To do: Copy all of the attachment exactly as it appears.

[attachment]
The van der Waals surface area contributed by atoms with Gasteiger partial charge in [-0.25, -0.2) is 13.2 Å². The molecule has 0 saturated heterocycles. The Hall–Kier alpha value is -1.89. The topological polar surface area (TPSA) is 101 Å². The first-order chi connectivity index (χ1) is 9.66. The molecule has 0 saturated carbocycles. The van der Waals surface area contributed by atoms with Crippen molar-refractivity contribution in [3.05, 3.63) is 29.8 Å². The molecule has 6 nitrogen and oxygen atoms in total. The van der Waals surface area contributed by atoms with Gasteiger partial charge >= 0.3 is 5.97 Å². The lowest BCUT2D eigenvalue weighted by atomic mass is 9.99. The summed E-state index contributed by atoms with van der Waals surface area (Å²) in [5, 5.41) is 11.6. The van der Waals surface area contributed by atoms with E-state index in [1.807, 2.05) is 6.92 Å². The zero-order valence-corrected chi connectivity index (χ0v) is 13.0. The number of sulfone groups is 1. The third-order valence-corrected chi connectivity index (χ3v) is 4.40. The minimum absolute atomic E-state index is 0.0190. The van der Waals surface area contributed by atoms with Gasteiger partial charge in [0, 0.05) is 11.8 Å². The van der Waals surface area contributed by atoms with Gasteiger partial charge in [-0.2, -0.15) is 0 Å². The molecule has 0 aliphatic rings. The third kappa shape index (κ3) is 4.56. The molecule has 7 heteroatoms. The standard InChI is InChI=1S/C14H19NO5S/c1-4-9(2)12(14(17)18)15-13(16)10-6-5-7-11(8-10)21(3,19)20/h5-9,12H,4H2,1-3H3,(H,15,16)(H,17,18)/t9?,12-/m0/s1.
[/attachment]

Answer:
The van der Waals surface area contributed by atoms with Gasteiger partial charge in [-0.25, -0.2) is 13.2 Å². The molecule has 0 saturated heterocycles. The Hall–Kier alpha value is -1.89. The topological polar surface area (TPSA) is 101 Å². The first-order chi connectivity index (χ1) is 9.66. The molecule has 0 saturated carbocycles. The van der Waals surface area contributed by atoms with Crippen molar-refractivity contribution in [3.05, 3.63) is 29.8 Å². The molecule has 6 nitrogen and oxygen atoms in total. The van der Waals surface area contributed by atoms with Gasteiger partial charge >= 0.3 is 5.97 Å². The lowest BCUT2D eigenvalue weighted by atomic mass is 9.99. The summed E-state index contributed by atoms with van der Waals surface area (Å²) in [5, 5.41) is 11.6. The van der Waals surface area contributed by atoms with E-state index in [1.807, 2.05) is 6.92 Å². The zero-order valence-corrected chi connectivity index (χ0v) is 13.0. The number of sulfone groups is 1. The third-order valence-corrected chi connectivity index (χ3v) is 4.40. The minimum absolute atomic E-state index is 0.0190. The van der Waals surface area contributed by atoms with Gasteiger partial charge in [0, 0.05) is 11.8 Å². The van der Waals surface area contributed by atoms with Gasteiger partial charge in [-0.2, -0.15) is 0 Å². The molecule has 0 aliphatic rings. The third kappa shape index (κ3) is 4.56. The molecule has 7 heteroatoms. The standard InChI is InChI=1S/C14H19NO5S/c1-4-9(2)12(14(17)18)15-13(16)10-6-5-7-11(8-10)21(3,19)20/h5-9,12H,4H2,1-3H3,(H,15,16)(H,17,18)/t9?,12-/m0/s1.